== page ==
Robert Shiller discusses the grossly overpriced stock market in the United States based on his CAPE price to earnings ratio. He says there are relative values around the world in markets such as Singapore and Hong Kong. As I have said since the start of the year, if you live in the United States and want to invest in stocks do not let home bias keep you over weighted within the domestic market. You can look around the world to find Shiller's relative value.



Here is the updated CAPE chart for U.S. stocks, hitting 27.85 as we enter the month of April. In an interview with Bloomberg earlier this week Shiller commented that 10 year returns at these levels are historically flat because "inevitably there is a major correction."


For more on why U.S. stocks today are more over priced than 1929 and even the 2000 mania peak see: Averaging Valuations Shows U.S. Stocks More Dangerous Than The 1929 Peak

Tuesday, April 7, 2015

Stephen Roach: We've Opted For Financial Engineering Through Bubbles

An excellent summary from Stephen Roach on where we are today;

"We've tried to squeeze too much juice out of the lemon. We have opted for financial engineering through bubbles. That provides some temporary gratification but ultimately comes back to bite you. We're in a bubble right now."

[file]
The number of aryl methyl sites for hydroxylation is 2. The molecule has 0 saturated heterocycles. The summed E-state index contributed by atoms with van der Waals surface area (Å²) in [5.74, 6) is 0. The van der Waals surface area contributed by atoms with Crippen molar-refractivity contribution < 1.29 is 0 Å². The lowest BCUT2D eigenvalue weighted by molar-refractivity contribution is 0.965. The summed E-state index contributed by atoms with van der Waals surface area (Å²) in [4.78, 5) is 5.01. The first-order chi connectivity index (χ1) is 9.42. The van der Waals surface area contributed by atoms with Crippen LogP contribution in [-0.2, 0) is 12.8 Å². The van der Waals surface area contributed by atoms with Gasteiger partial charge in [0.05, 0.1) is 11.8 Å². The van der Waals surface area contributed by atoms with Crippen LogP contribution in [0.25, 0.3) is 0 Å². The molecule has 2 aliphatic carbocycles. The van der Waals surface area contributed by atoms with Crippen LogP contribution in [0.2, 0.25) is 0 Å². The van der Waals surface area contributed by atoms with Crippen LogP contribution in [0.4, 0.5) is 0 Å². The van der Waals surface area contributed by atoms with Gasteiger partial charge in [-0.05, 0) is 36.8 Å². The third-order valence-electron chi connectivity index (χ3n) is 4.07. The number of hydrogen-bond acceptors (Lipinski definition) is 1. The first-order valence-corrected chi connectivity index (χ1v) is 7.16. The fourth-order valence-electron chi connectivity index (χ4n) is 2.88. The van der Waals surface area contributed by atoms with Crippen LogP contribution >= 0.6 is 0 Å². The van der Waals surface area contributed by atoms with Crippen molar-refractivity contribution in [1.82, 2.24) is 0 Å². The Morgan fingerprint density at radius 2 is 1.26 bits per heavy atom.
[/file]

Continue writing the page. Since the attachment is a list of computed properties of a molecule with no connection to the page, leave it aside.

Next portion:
When we ultimately raise rates...

"We will definitely have a difficult time dealing with another piece of bubble induced economic activity. The debt overhang is there."


Monday, April 6, 2015

Julian Robertson: The Bigger This Bubble Gets The Bigger The Bust

Legendary hedge fund investor and founder of Tiger Management, Julian Robertson, discusses his thoughts on the financial markets and economy with Fox Business. Robertson hopes the Fed raises rates this year so they do not let the twin bubbles (stocks and bonds) "boil over into a complete explosion."

"I am looking at a bubble that is almost sure to pop at some time and I don't know when it's going to happen, but I know it's going to happen."

"The bigger this bubble gets, the bigger the bust."

"I don't think it's at all ridiculous to think of a sell-off like we saw in 2008."

Interview Part One:



Interview Part Two:



But who really wants to listen to someone that has been actively working in the financial industry for 58 years? I'd much rather listen to a 25 stock salesman who can command three trading screens and still fit the time in during the day to come on CNBC and tell the audience why U.S. stocks are cheap and safe.

For more see: An Early Warning To U.S. Stock Market Investors: Dividend Payments Can Bet Cut